String theory also calls the eleventh dimension the M-brane because it is the membrane that connects all the other dimensions (or “branes”) to each other. I sometimes wonder whether physicists make up these names after binge drinking – particularly given the fact that they named the tiny single-point brane a p-brane. But weird names aside, we shouldn’t be deflected from realizing that the mathematics of this theory is awesome – and it may well describe the reality we live in.

Closely connected

M-theory may also describe how God is omnipresent and omniscient. If God is able to traverse the M-dimension, he is in touch with literally every particle in the universe at the same time. This means he is closer to each of us than we are to our own skin – in fact, he is in touch with every cell and atom in our body. And yet this doesn’t mean that we are living inside God or that God is an inseparable part of us – he can still be completely independent from us. The language I’m using to describe this sounds quite theological, but it is nonetheless roughly how a physicist would describe the closeness of the M-dimension to each of us.

       I’m not saying this is definitely how God’s omniscience and omnipresence works out in practice in our universe – we don’t yet know whether there is a M-dimension and, if there is, whether God actually does traverse it. The significant point is that it could allow us to describe these characteristics of God in a way that remains consistent with modern physics. This means there would not necessarily be any clash between the physicist and theologian in this area.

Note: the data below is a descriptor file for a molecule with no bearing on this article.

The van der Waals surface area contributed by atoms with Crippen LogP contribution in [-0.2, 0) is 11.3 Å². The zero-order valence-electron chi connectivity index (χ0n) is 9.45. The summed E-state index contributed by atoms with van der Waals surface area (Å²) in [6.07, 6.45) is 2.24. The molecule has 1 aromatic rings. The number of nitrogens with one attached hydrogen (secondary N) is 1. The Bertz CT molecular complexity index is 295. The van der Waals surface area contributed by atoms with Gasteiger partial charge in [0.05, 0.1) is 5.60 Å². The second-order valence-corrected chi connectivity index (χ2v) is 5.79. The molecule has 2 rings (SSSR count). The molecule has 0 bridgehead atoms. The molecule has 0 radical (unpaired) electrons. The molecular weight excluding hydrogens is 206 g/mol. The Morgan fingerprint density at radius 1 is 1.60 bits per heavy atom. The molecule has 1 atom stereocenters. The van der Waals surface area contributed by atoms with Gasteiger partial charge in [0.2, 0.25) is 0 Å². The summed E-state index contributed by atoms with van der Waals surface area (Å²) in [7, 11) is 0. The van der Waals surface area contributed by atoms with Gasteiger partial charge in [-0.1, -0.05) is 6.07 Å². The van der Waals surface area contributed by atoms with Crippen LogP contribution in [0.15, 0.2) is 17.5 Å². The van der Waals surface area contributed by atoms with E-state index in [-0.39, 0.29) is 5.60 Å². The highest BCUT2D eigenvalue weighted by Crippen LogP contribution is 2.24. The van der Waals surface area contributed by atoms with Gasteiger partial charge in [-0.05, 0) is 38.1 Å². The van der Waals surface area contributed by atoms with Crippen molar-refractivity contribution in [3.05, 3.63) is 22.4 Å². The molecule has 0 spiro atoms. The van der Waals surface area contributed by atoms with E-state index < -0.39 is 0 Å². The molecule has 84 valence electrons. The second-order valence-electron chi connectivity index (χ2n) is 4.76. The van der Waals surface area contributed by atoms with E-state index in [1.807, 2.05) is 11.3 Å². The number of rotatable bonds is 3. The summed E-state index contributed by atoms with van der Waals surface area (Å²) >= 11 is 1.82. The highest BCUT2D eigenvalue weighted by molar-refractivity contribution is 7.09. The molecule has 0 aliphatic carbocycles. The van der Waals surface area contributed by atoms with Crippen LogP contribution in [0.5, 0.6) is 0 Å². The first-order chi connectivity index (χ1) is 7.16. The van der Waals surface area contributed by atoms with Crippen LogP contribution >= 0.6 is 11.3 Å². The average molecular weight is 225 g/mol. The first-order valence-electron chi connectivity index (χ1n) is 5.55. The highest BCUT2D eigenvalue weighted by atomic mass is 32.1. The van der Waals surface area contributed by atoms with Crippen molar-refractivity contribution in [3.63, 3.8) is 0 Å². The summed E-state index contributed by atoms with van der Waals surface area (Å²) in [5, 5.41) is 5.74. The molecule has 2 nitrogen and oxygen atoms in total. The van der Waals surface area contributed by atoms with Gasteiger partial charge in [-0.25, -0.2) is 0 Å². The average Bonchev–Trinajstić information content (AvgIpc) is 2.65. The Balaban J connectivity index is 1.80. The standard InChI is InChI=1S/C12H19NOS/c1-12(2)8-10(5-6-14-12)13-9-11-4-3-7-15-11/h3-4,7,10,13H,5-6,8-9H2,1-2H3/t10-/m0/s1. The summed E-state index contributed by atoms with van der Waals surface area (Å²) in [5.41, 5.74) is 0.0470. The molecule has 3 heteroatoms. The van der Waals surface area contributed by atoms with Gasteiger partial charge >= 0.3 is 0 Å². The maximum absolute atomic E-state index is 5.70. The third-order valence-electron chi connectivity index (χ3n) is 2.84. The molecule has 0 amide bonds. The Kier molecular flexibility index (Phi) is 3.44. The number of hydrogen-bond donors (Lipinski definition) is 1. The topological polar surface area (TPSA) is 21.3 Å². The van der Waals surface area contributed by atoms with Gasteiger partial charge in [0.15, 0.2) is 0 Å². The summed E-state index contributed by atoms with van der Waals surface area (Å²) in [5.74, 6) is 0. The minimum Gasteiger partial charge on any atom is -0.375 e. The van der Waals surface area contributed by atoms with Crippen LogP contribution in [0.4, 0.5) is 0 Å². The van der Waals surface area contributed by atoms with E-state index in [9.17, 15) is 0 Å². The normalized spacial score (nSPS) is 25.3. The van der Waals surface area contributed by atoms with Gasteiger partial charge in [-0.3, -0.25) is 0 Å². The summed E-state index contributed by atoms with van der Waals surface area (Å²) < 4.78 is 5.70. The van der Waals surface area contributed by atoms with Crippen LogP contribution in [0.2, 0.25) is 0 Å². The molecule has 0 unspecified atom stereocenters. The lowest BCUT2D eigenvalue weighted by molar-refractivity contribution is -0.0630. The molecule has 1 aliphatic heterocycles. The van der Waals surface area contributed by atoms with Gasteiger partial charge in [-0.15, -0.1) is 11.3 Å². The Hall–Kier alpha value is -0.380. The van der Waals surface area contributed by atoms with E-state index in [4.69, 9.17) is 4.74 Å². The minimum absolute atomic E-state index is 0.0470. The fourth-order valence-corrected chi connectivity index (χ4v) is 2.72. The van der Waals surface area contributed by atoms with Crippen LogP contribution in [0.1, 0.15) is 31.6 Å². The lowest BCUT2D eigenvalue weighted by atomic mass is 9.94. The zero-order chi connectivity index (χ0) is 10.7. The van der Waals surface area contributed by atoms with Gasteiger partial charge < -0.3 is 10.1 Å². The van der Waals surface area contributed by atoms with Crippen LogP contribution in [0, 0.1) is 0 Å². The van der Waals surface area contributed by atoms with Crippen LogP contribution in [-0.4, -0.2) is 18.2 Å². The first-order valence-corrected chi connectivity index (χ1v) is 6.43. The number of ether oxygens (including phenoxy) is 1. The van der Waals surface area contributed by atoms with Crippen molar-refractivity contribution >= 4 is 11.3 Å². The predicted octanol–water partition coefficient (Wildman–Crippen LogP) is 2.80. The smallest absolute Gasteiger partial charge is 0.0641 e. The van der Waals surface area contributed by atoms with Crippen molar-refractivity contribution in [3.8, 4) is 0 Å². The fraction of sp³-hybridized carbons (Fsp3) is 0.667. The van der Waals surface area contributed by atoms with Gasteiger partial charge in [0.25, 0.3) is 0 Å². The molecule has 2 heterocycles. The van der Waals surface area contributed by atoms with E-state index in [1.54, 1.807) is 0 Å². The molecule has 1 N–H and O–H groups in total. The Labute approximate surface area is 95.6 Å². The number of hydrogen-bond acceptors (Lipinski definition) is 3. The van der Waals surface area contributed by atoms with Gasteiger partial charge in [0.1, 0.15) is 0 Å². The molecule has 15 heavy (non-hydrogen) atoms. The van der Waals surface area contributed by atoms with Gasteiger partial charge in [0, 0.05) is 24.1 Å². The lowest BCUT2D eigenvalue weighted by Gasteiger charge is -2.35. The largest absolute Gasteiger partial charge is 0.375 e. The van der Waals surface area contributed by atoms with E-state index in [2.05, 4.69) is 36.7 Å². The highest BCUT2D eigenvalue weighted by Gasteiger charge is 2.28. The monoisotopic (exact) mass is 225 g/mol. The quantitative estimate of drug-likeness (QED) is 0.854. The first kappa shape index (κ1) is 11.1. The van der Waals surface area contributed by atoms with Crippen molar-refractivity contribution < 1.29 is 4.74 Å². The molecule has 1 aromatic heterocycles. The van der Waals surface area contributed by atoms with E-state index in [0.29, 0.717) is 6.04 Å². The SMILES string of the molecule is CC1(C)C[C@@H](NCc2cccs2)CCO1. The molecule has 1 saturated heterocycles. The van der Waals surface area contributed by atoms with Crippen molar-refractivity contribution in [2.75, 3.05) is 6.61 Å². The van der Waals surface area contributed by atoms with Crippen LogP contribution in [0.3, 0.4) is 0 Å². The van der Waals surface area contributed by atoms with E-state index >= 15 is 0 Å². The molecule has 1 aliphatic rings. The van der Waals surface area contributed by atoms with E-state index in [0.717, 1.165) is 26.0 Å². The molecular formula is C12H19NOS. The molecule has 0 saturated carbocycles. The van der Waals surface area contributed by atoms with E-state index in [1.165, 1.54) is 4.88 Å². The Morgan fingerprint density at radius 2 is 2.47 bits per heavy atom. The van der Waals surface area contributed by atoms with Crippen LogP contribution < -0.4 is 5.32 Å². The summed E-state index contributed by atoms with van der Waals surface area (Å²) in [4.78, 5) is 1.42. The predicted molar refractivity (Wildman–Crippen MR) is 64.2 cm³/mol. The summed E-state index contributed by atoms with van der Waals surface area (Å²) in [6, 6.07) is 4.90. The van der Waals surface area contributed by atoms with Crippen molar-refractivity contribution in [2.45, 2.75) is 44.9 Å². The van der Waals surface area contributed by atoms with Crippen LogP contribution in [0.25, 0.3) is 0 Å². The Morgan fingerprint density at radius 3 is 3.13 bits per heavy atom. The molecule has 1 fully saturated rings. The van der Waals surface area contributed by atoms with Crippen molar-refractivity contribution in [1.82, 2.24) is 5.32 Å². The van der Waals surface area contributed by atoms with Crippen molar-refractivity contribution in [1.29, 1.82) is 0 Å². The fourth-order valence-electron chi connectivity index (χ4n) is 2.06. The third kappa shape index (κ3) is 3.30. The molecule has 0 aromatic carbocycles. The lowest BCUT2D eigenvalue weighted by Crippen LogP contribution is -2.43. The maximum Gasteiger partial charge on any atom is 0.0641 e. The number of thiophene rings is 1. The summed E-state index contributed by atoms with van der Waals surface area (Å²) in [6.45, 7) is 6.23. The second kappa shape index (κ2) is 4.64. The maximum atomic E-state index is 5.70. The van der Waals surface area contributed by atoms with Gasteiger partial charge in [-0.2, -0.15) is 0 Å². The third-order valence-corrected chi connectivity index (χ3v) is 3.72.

More importantly, M-theory gives us valuable insights into what omnipresence could mean. We don’t have to accept either the Buddhist concept that God is omnipresent because we live inside him or the pantheist concept that God is omnipresent because he infuses everything. M-theory provides a way that a holy God can be intimately in touch with the whole of his creation while also remaining entirely separate from it. When we accept Jesus’ forgiveness of sins, God can live inside us by his Holy Spirit; but even before that, he can know about every chemical reaction inside us, and be alongside each atom in our body, without ever being part of us. Via the M-dimension, God can remain separate from his creation while at the same time being in touch with every particle of it.

       This scientific theory gives us concepts and language by which we can speak about God’s presence with us and knowledge of us which is just as personal as that found in Psalm 139. But it still doesn’t remove the ambivalence in my mind about whether God’s constant eye on me is comforting or disconcerting.


• Even ancient cultures concluded that God is everywhere, not just in heaven.
• String theory implies an eleventh dimension named M for M-brane or “membrane.”
• This links every other dimension and is close to every particle in the universe.
Proposal: God can traverse the M-dimension, which makes him omnipresent and omniscient.

1^ See Wikipedia, “Yuri Gagarin” (
2^ For a fuller explanation see Wikipedia, “M-theory” ( To see the state of play at the time of writing, see the Cambridge PhD dissertation by N. B. Copland, “Aspects of M-Theory Brane Interactions and String Theory Symmetries,” November 11, 2018 (

This was previously published in a similar form in Christianity magazine